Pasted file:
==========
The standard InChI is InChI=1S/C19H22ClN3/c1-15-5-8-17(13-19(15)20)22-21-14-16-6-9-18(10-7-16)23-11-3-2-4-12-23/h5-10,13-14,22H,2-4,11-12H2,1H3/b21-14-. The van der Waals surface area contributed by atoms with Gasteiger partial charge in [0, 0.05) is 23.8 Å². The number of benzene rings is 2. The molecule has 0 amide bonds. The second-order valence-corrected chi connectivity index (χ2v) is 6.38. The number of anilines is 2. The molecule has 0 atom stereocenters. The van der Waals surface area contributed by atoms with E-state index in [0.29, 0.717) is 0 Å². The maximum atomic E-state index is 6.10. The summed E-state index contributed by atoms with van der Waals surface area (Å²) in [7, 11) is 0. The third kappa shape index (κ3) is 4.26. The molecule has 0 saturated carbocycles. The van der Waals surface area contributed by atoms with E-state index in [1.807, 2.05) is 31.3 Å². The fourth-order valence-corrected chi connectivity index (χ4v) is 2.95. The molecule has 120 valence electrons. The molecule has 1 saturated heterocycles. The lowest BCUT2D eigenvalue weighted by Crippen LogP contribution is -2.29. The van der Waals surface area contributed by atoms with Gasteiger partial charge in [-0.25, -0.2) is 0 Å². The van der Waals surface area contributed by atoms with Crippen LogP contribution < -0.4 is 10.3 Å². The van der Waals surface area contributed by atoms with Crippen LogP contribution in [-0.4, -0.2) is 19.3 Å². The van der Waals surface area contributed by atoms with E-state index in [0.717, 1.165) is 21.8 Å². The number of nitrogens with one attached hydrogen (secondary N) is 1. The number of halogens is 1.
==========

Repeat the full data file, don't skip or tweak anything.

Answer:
The standard InChI is InChI=1S/C19H22ClN3/c1-15-5-8-17(13-19(15)20)22-21-14-16-6-9-18(10-7-16)23-11-3-2-4-12-23/h5-10,13-14,22H,2-4,11-12H2,1H3/b21-14-. The van der Waals surface area contributed by atoms with Gasteiger partial charge in [0, 0.05) is 23.8 Å². The number of benzene rings is 2. The molecule has 0 amide bonds. The second-order valence-corrected chi connectivity index (χ2v) is 6.38. The number of anilines is 2. The molecule has 0 atom stereocenters. The van der Waals surface area contributed by atoms with E-state index in [0.29, 0.717) is 0 Å². The maximum atomic E-state index is 6.10. The summed E-state index contributed by atoms with van der Waals surface area (Å²) in [7, 11) is 0. The third kappa shape index (κ3) is 4.26. The molecule has 0 saturated carbocycles. The van der Waals surface area contributed by atoms with E-state index in [1.807, 2.05) is 31.3 Å². The fourth-order valence-corrected chi connectivity index (χ4v) is 2.95. The molecule has 120 valence electrons. The molecule has 1 saturated heterocycles. The lowest BCUT2D eigenvalue weighted by Crippen LogP contribution is -2.29. The van der Waals surface area contributed by atoms with Gasteiger partial charge in [-0.25, -0.2) is 0 Å². The van der Waals surface area contributed by atoms with Crippen LogP contribution < -0.4 is 10.3 Å². The van der Waals surface area contributed by atoms with Crippen LogP contribution in [-0.4, -0.2) is 19.3 Å². The van der Waals surface area contributed by atoms with E-state index in [0.717, 1.165) is 21.8 Å². The number of nitrogens with one attached hydrogen (secondary N) is 1. The number of halogens is 1.